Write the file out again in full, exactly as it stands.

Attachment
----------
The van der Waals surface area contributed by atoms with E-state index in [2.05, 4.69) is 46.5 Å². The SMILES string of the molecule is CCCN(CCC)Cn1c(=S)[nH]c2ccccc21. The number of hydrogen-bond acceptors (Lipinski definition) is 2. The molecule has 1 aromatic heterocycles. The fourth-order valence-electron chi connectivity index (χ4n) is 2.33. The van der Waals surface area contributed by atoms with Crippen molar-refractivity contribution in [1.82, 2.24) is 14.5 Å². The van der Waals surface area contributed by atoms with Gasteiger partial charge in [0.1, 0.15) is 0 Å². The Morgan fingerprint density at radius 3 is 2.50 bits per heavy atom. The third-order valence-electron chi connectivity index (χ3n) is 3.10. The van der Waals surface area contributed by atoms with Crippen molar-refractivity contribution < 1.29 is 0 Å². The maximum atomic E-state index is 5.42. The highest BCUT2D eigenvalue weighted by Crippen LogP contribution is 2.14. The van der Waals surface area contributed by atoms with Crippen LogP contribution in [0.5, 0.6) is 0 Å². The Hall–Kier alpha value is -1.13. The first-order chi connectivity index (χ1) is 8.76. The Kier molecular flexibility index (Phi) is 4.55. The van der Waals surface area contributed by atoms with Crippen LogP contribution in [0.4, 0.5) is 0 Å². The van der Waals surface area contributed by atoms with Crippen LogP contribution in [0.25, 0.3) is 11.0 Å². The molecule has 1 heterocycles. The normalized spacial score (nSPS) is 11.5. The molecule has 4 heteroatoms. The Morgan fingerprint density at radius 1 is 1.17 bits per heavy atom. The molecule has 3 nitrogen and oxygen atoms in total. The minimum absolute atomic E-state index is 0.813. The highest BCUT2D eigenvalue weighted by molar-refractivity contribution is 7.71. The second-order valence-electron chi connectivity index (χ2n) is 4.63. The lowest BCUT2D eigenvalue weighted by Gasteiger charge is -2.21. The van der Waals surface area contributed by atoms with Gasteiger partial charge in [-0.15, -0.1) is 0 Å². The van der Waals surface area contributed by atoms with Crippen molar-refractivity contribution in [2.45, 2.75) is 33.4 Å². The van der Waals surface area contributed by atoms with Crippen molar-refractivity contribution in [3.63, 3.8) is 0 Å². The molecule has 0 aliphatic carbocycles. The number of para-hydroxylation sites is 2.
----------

The van der Waals surface area contributed by atoms with E-state index in [2.05, 4.69) is 46.5 Å². The SMILES string of the molecule is CCCN(CCC)Cn1c(=S)[nH]c2ccccc21. The number of hydrogen-bond acceptors (Lipinski definition) is 2. The molecule has 1 aromatic heterocycles. The fourth-order valence-electron chi connectivity index (χ4n) is 2.33. The van der Waals surface area contributed by atoms with Crippen molar-refractivity contribution in [1.82, 2.24) is 14.5 Å². The van der Waals surface area contributed by atoms with Gasteiger partial charge in [0.1, 0.15) is 0 Å². The Morgan fingerprint density at radius 3 is 2.50 bits per heavy atom. The third-order valence-electron chi connectivity index (χ3n) is 3.10. The van der Waals surface area contributed by atoms with Crippen molar-refractivity contribution < 1.29 is 0 Å². The maximum atomic E-state index is 5.42. The highest BCUT2D eigenvalue weighted by Crippen LogP contribution is 2.14. The van der Waals surface area contributed by atoms with Crippen LogP contribution in [0.5, 0.6) is 0 Å². The Hall–Kier alpha value is -1.13. The first-order chi connectivity index (χ1) is 8.76. The Kier molecular flexibility index (Phi) is 4.55. The van der Waals surface area contributed by atoms with Crippen LogP contribution in [0.4, 0.5) is 0 Å². The van der Waals surface area contributed by atoms with Crippen LogP contribution in [0.25, 0.3) is 11.0 Å². The molecule has 1 heterocycles. The normalized spacial score (nSPS) is 11.5. The molecule has 4 heteroatoms. The Morgan fingerprint density at radius 1 is 1.17 bits per heavy atom. The molecule has 3 nitrogen and oxygen atoms in total. The minimum absolute atomic E-state index is 0.813. The highest BCUT2D eigenvalue weighted by molar-refractivity contribution is 7.71. The second-order valence-electron chi connectivity index (χ2n) is 4.63. The lowest BCUT2D eigenvalue weighted by Gasteiger charge is -2.21. The van der Waals surface area contributed by atoms with Gasteiger partial charge in [-0.15, -0.1) is 0 Å². The van der Waals surface area contributed by atoms with Crippen molar-refractivity contribution in [2.45, 2.75) is 33.4 Å². The van der Waals surface area contributed by atoms with Crippen molar-refractivity contribution in [3.63, 3.8) is 0 Å². The molecule has 0 aliphatic carbocycles. The number of para-hydroxylation sites is 2.